How to Research

Saturday, April 27, 2013
To bring your writing alive incorporate detail using as many senses as possible.

You hear this advice all the time, but to write about each sense you have to research it. Although writers can, and do, write about how foods taste and wind sounds, as much as possible use your own five senses when doing the research.

Whether you need to know how Claude Monet’s Rock Arch West of √Čtretat or a quetzal look, you’re not going to just read someone else’s description, not when a quick Google or Pinterest search can give you dozens, if not hundreds, of images. You should also do a Youtube search. It is one thing to see the brilliant green of a quetzal’s feathers in a still photo, another to see the flash of green and red as it takes wing. Visit the places and sights that you can, but use a series of online searches when you cannot.

Whether the notes you need to hear are Joplin’s Magnetic Rag or the lilting call of a wolf, try a Youtube search. Wildlife sites often have recordings of animal calls such as those at the Audubon Online Bird Guide. Another handy source is the Library of Congress which includes musical performances and also speeches.

Scent and Taste
We don’t yet have smell-ovision, but sometimes you can research a smell by visiting just the right place—a Mediterranean garden at your local botanical garden or the ocean through a day at the beach.

Fortunately, smell is linked to taste and you can collect details for both senses by cooking and dining on foods from the place or time in which your writing is set. I can read about red bean paste in ice cream but I’m not going to know what taste lingers on my tongue or how it feels in my month unless I try it.

Touch and Movement
How does raw silk feel? Is a tiger’s fur soft like a house cat’s or course and wooly like a lion’s? You can read what someone else has written, but their description might vary greatly from your own.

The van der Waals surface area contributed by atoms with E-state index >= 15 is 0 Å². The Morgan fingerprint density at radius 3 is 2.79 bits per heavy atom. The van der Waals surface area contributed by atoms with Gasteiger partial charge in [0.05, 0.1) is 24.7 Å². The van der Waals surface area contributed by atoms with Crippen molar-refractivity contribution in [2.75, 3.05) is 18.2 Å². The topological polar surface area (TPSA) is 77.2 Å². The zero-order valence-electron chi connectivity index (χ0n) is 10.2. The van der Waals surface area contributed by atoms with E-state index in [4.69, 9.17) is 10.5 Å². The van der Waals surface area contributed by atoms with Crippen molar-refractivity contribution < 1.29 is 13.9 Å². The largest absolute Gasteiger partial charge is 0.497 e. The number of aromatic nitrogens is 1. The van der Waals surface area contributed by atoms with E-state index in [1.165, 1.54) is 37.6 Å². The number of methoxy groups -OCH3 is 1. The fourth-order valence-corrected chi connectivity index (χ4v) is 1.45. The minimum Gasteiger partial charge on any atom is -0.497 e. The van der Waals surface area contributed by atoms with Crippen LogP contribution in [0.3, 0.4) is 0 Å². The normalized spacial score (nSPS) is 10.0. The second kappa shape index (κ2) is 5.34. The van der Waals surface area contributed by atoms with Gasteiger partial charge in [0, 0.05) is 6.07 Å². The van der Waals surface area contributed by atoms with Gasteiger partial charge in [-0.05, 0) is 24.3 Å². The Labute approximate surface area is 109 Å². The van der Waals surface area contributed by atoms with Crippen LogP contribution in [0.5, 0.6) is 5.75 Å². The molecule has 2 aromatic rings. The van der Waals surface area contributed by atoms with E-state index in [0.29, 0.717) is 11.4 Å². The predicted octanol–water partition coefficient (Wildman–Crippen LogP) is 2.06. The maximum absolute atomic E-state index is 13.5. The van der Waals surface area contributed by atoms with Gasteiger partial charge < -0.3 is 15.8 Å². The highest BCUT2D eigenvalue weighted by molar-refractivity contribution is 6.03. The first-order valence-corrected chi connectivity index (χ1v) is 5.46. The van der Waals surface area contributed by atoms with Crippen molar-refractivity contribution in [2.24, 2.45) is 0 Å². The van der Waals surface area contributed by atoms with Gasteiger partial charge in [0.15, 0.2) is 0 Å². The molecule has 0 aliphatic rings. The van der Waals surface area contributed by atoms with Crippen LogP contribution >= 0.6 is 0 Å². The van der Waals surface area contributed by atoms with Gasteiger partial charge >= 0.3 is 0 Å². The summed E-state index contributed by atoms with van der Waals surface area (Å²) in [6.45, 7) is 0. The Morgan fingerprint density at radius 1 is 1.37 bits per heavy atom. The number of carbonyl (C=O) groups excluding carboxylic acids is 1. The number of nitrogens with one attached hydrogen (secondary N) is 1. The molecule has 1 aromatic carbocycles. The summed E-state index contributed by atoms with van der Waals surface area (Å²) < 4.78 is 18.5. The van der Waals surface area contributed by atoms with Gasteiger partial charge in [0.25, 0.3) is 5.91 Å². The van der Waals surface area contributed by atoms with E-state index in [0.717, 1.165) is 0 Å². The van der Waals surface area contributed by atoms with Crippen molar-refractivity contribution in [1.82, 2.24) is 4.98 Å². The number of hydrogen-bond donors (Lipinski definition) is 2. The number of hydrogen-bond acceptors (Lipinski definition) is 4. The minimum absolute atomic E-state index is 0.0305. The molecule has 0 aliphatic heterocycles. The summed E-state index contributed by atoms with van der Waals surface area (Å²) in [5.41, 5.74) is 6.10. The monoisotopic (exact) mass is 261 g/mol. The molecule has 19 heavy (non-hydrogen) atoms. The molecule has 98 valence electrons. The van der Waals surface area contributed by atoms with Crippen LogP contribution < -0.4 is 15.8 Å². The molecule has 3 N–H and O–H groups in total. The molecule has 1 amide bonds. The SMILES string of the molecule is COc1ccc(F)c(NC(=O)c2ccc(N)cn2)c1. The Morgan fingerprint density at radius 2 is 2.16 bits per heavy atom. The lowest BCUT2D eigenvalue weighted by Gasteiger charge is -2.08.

Sometimes we simply do not have access to the things that we would need to touch but we can experience a full range of motions. Kinesthetic details, those related to movement, are vital if you are describing something physical. How can you write about chopping down a tree if you’ve never held an axe? I didn’t get the details right until I tried it for myself. Whether you are writing about snowshoeing or kneading bread, duplicate the experience before you drag the pen across the paper or send your fingertips skittering across the keyboard.

You won’t work every sense into each piece of writing, but the more you include, the more vibrant your work will be and it will grab the attention of not only editors but word-hungry readers.


Sue Bradford Edwards is teaching the WOW! course Writing Nonfiction for Children and Young Adults.  The next section of this course start on May 6, 2013.


Margo Dill said...

Good reminders, Sue, and I love that photo--take an axe to a tree before you write about it. Maybe the only people who shouldn't 100 percent listen to this advice are people who are writing murder mysteries. . .;)

Anonymous said...

It would probably be for the best if they didn't. Deep holes might also be hard to explain. ::smile::

Angela Mackintosh said...

Hah! I said the same thing to Sue in an e-mail, Margo, except I mentioned serial killers. And perhaps prostitution. LOL ;)

Nothing beats real life experience, but I love the idea of using Youtube for animal sounds. I use it for just about everything! If I don't know how to do something--most recently, the proper way to wrap your hands for MMA--there's always a video for it. Great advice, Sue. :)

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